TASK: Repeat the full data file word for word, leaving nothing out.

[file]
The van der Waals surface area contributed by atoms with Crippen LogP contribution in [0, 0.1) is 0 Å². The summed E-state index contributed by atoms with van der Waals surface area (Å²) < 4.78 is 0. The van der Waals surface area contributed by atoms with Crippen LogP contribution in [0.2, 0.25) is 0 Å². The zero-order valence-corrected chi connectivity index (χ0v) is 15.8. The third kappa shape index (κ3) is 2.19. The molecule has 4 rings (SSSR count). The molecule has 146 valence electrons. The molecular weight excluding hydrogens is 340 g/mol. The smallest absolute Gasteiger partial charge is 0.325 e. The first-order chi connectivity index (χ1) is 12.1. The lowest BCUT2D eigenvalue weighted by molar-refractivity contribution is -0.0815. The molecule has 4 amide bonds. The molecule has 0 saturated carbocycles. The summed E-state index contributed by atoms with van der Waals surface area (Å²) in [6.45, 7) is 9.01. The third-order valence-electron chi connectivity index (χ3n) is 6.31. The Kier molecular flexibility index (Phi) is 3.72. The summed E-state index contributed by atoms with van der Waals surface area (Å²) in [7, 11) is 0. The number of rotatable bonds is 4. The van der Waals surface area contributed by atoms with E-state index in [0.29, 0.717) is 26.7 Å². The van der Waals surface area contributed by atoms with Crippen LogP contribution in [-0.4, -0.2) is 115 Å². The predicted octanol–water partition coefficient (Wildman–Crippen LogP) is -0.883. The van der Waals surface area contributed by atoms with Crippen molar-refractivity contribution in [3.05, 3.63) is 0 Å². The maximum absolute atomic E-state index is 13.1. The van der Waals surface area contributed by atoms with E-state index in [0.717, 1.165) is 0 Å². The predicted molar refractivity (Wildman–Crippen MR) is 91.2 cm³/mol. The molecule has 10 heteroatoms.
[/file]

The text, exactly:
The van der Waals surface area contributed by atoms with Crippen LogP contribution in [0, 0.1) is 0 Å². The summed E-state index contributed by atoms with van der Waals surface area (Å²) < 4.78 is 0. The van der Waals surface area contributed by atoms with Crippen LogP contribution in [0.2, 0.25) is 0 Å². The zero-order valence-corrected chi connectivity index (χ0v) is 15.8. The third kappa shape index (κ3) is 2.19. The molecule has 4 rings (SSSR count). The molecule has 146 valence electrons. The molecular weight excluding hydrogens is 340 g/mol. The smallest absolute Gasteiger partial charge is 0.325 e. The first-order chi connectivity index (χ1) is 12.1. The lowest BCUT2D eigenvalue weighted by molar-refractivity contribution is -0.0815. The molecule has 4 amide bonds. The molecule has 0 saturated carbocycles. The summed E-state index contributed by atoms with van der Waals surface area (Å²) in [6.45, 7) is 9.01. The third-order valence-electron chi connectivity index (χ3n) is 6.31. The Kier molecular flexibility index (Phi) is 3.72. The summed E-state index contributed by atoms with van der Waals surface area (Å²) in [7, 11) is 0. The number of rotatable bonds is 4. The van der Waals surface area contributed by atoms with E-state index in [0.29, 0.717) is 26.7 Å². The van der Waals surface area contributed by atoms with Crippen LogP contribution in [-0.4, -0.2) is 115 Å². The predicted octanol–water partition coefficient (Wildman–Crippen LogP) is -0.883. The van der Waals surface area contributed by atoms with Crippen molar-refractivity contribution in [3.05, 3.63) is 0 Å². The maximum absolute atomic E-state index is 13.1. The van der Waals surface area contributed by atoms with E-state index in [0.717, 1.165) is 0 Å². The predicted molar refractivity (Wildman–Crippen MR) is 91.2 cm³/mol. The molecule has 10 heteroatoms.